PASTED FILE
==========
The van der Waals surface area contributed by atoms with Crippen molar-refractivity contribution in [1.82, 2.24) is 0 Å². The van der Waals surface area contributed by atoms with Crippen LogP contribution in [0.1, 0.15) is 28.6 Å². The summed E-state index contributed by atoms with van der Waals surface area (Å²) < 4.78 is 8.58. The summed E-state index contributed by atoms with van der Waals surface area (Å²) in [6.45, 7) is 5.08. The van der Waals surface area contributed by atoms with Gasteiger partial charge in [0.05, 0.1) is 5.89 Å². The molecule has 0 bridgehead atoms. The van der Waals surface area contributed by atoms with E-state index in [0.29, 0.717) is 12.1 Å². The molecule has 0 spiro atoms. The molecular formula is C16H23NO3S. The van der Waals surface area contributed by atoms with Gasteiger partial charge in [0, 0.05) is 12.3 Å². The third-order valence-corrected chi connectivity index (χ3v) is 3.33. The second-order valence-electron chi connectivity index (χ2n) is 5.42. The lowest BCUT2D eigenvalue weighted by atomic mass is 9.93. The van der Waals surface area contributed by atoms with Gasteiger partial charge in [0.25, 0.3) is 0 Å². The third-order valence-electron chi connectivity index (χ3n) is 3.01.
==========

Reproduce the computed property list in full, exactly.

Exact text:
The van der Waals surface area contributed by atoms with Crippen molar-refractivity contribution in [1.82, 2.24) is 0 Å². The van der Waals surface area contributed by atoms with Crippen LogP contribution in [0.1, 0.15) is 28.6 Å². The summed E-state index contributed by atoms with van der Waals surface area (Å²) < 4.78 is 8.58. The summed E-state index contributed by atoms with van der Waals surface area (Å²) in [6.45, 7) is 5.08. The van der Waals surface area contributed by atoms with Gasteiger partial charge in [0.05, 0.1) is 5.89 Å². The molecule has 0 bridgehead atoms. The van der Waals surface area contributed by atoms with E-state index in [0.29, 0.717) is 12.1 Å². The molecule has 0 spiro atoms. The molecular formula is C16H23NO3S. The van der Waals surface area contributed by atoms with Gasteiger partial charge in [0, 0.05) is 12.3 Å². The third-order valence-corrected chi connectivity index (χ3v) is 3.33. The second-order valence-electron chi connectivity index (χ2n) is 5.42. The lowest BCUT2D eigenvalue weighted by atomic mass is 9.93. The van der Waals surface area contributed by atoms with Gasteiger partial charge in [0.25, 0.3) is 0 Å². The third-order valence-electron chi connectivity index (χ3n) is 3.01.